This representation helps us understand Einstein’s equation in all its facets. For example, in the cases where the momentum is zero or where the mass is zero, we just ”squeeze” the triangle into a line, where one then interpretsthe resulting blue line as an equality (”=”) between the hypotenuse and the adjacent or the opposite side.

Incredibly we get back our two friends from before: the famous slogan E = mc2 and the ‘sunbathing equation’ E = pc! Figure 3. Diagram of the equation E = pc. The vertical side of the triangle has collapsed to zero size (mc2=0). Hence this leads to the ‘sunbathing equation’ E=pc. Figure 4. Diagram of the equation E = mc2. The horizontal side of the triangle has collapsed to zero size (pc=0). Therefore we find our slogan again: E=mc2.

## 3 The universal speed sign: c

Now that we have established this representation to be appropriate for the description of Einstein’s formula we may want to see what else it illustrates. Let’s try to see what happens if we try to squeeze the hypotenuse into a horizontal line but without fully doing so. We would get something like the following: Figure 5. A triangle with a tiny vertical side Approaching the behaviour of light for massive objects by squeezing the hypotenuse (E) towards the adjacent (pc). Comparing the right triangle with figure 4, we see that it approaches the same shape and hence it describes a behaviour similar to that of light.

You can see that as the two sides approach each other, the moving object that our equation describes will behave more and more like light, but not exactly, as there will always be a small little piece of mc2 hanging around at the other side.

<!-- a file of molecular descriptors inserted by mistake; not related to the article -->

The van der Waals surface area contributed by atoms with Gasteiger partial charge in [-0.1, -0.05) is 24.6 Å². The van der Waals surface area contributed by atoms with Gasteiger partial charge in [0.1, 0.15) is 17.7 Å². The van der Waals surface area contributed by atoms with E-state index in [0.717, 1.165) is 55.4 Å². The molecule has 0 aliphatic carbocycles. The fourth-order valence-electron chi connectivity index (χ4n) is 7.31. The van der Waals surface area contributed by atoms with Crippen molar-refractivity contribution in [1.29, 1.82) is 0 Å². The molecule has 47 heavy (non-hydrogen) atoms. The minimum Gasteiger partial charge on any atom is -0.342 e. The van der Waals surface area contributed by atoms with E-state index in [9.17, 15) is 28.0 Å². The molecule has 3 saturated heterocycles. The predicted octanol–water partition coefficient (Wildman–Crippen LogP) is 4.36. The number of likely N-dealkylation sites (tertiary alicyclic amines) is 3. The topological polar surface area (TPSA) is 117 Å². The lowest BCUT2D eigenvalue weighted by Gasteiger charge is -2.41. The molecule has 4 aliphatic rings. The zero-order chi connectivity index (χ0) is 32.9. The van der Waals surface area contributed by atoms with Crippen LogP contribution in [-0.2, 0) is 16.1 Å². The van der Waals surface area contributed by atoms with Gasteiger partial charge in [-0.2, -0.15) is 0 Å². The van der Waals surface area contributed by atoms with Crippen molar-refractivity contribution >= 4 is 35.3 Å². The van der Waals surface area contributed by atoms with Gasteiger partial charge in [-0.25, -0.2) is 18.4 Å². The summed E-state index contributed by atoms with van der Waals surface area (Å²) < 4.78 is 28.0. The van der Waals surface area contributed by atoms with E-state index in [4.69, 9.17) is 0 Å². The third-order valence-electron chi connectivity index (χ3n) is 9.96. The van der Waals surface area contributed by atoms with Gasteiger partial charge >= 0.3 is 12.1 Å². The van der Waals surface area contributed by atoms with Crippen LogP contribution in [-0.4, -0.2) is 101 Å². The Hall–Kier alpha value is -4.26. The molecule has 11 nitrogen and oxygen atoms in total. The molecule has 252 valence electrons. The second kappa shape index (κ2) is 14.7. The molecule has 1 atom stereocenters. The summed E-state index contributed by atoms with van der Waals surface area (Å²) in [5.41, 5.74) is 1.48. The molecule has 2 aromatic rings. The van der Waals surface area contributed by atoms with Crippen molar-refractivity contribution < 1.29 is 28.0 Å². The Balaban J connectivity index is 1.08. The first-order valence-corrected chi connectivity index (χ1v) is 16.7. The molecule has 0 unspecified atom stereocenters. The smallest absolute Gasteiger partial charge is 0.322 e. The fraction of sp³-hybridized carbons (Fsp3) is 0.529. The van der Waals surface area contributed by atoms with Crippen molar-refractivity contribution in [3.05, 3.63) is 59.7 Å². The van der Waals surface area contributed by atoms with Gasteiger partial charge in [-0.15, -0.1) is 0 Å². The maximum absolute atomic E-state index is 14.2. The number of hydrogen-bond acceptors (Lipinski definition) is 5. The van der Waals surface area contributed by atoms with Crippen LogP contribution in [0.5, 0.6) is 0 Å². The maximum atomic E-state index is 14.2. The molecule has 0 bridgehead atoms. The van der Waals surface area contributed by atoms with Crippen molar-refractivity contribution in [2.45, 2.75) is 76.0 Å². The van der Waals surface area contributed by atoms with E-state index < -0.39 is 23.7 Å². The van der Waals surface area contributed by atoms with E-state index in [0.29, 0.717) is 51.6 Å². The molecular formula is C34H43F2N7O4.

What can we now extract from this? Well, we can see why nothing moves faster than the speed of light, which we denoted as c. It is exactly because the behaviour of anything with mass will never truly be the same as light, as seen by the triangle diagram! Let me explain this in a bit more detail.

In a more mathematical framework one can write the speed of an object in terms of the momentum and energy as follows 2

$$v = c \frac{pc}{E}$$.

As the hypotenuse (E) is always bigger than the adjacent (pc), no matter how much it approaches the behaviour of light, it will result in pc/E < 1 (for massive particles) and hence

$$v < c$$,

for objects with mass. In spite of everything you try to do, you will never exceed this cosmic speed limit set by the speed of light.

## 4 Recap

So here is what we have learned:

• We have seen that E = mc2 is not the full formula, because we forgot about the movement part of the equation leading us to Einstein’s formula: E2 = (mc2)2 + (pc)2
• Additionally we identified this equation with that of a triangle with hypotenuse E, adjacent side pc and opposite side mc2
• We have seen that squeezing that triangle depicts why massive objects cannot reach the speed of light

Now that you have uncovered the secret behind the incompleteness of E = mc2 you have become a real physicist!

 Photons are the quantum particles of light.

 Just trust me on this one. Or if you are sceptical (which is good) look it up in any textbook covering Special Relativity. Keywords: ”relativistic energy”, ”relativistic momentum”.